Consider measuring gravity \( g \) by dropping a ball from \( y=y_0 \) to \( y=0 \) in time \( T \):
$$ g = 2y_0T^{2} $$
What if \( y_0 \) and \( T \) are uncertain? Say \( y_0\in [0.99,1.01] \) m and \( T\in [0.43, 0.47] \) s. What is the uncertainty in \( g \)?
Rules for computing with intervals, \( p=[a,b] \) and \( q=[c,d] \):
Obvious idea: make a class for interval arithmetics!
class IntervalMath:
def __init__(self, lower, upper):
self.lo = float(lower)
self.up = float(upper)
def __add__(self, other):
a, b, c, d = self.lo, self.up, other.lo, other.up
return IntervalMath(a + c, b + d)
def __sub__(self, other):
a, b, c, d = self.lo, self.up, other.lo, other.up
return IntervalMath(a  d, b  c)
def __mul__(self, other):
a, b, c, d = self.lo, self.up, other.lo, other.up
return IntervalMath(min(a*c, a*d, b*c, b*d),
max(a*c, a*d, b*c, b*d))
def __div__(self, other):
a, b, c, d = self.lo, self.up, other.lo, other.up
if c*d <= 0: return None
return IntervalMath(min(a/c, a/d, b/c, b/d),
max(a/c, a/d, b/c, b/d))
def __str__(self):
return '[%g, %g]' % (self.lo, self.up)
I = IntervalMath # abbreviate
a = I(3,2)
b = I(4,5)
expr = 'a+b', 'ab', 'a*b', 'a/b' # test expressions
for e in expr:
print e, '=', eval(e)
a+b = [1, 3]
ab = [8, 6]
a*b = [15, 8]
a/b = [0.75, 0.4]
This code
a = I(4,5)
q = 2
b = a*q
leads to
File "IntervalMath.py", line 15, in __mul__
a, b, c, d = self.lo, self.up, other.lo, other.up
AttributeError: 'float' object has no attribute 'lo'
Problem: IntervalMath
times int
is not defined.
Remedy: (cf. class Complex
)
class IntervalArithmetics:
...
def __mul__(self, other):
if isinstance(other, (int, float)): # NEW
other = IntervalMath(other, other) # NEW
a, b, c, d = self.lo, self.up, other.lo, other.up
return IntervalMath(min(a*c, a*d, b*c, b*d),
max(a*c, a*d, b*c, b*d))
(with similar adjustments of other special methods)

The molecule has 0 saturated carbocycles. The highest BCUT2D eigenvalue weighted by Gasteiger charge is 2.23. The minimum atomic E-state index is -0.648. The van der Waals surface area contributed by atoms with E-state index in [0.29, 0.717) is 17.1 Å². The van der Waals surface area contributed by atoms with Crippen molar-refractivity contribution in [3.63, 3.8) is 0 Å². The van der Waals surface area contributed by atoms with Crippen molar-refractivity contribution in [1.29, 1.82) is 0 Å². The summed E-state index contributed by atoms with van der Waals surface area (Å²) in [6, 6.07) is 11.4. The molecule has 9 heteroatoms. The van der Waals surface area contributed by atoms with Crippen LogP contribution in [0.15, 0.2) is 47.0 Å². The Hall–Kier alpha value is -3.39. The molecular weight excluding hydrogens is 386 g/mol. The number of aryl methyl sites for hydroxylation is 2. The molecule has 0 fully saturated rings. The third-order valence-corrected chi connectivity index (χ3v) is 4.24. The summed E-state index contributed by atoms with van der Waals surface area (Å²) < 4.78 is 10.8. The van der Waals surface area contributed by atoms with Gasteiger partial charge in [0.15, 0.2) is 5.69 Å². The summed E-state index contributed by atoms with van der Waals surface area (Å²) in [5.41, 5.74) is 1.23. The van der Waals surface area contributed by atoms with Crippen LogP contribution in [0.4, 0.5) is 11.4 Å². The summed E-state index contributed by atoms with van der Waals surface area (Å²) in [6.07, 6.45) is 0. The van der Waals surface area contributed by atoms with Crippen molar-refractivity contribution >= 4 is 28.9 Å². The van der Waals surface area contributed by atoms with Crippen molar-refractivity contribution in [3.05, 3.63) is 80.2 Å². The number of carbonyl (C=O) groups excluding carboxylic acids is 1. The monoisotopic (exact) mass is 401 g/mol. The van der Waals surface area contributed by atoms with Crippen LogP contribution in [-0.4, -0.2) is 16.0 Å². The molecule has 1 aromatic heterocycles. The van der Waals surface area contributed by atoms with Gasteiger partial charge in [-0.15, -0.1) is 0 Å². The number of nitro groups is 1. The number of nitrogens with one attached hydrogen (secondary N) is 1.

Try to compute g = 2*y0*T**(2)
:
multiplication of int
(2) and
IntervalMath
(y0
),
and power operation T**(2)
are not defined
class IntervalArithmetics:
...
def __rmul__(self, other):
if isinstance(other, (int, float)):
other = IntervalMath(other, other)
return other*self
def __pow__(self, exponent):
if isinstance(exponent, int):
p = 1
if exponent > 0:
for i in range(exponent):
p = p*self
elif exponent < 0:
for i in range(exponent):
p = p*self
p = 1/p
else: # exponent == 0
p = IntervalMath(1, 1)
return p
else:
raise TypeError('exponent must int')
"Rounding" to the midpoint value:
>>> a = IntervalMath(5,7)
>>> float(a)
6
is achieved by
class IntervalArithmetics:
...
def __float__(self):
return 0.5*(self.lo + self.up)
class IntervalArithmetics:
...
def __str__(self):
return '[%g, %g]' % (self.lo, self.up)
def __repr__(self):
return '%s(%g, %g)' % \
(self.__class__.__name__, self.lo, self.up)
>>> g = 9.81
>>> y_0 = I(0.99, 1.01)
>>> Tm = 0.45 # mean T
>>> T = I(Tm*0.95, Tm*1.05) # 10% uncertainty
>>> print T
[0.4275, 0.4725]
>>> g = 2*y_0*T**(2)
>>> g
IntervalMath(8.86873, 11.053)
>>> # computing with mean values:
>>> T = float(T)
>>> y = 1
>>> g = 2*y_0*T**(2)
>>> print '%.2f' % g
9.88
>>> R = I(6*0.9, 6*1.1) # 20 % error
>>> V = (4./3)*pi*R**3
>>> V
IntervalMath(659.584, 1204.26)
>>> print V
[659.584, 1204.26]
>>> print float(V)
931.922044761
>>> # compute with mean values:
>>> R = float(R)
>>> V = (4./3)*pi*R**3
>>> print V
904.778684234
20% uncertainty in \( R \) gives almost 60% uncertainty in \( V \)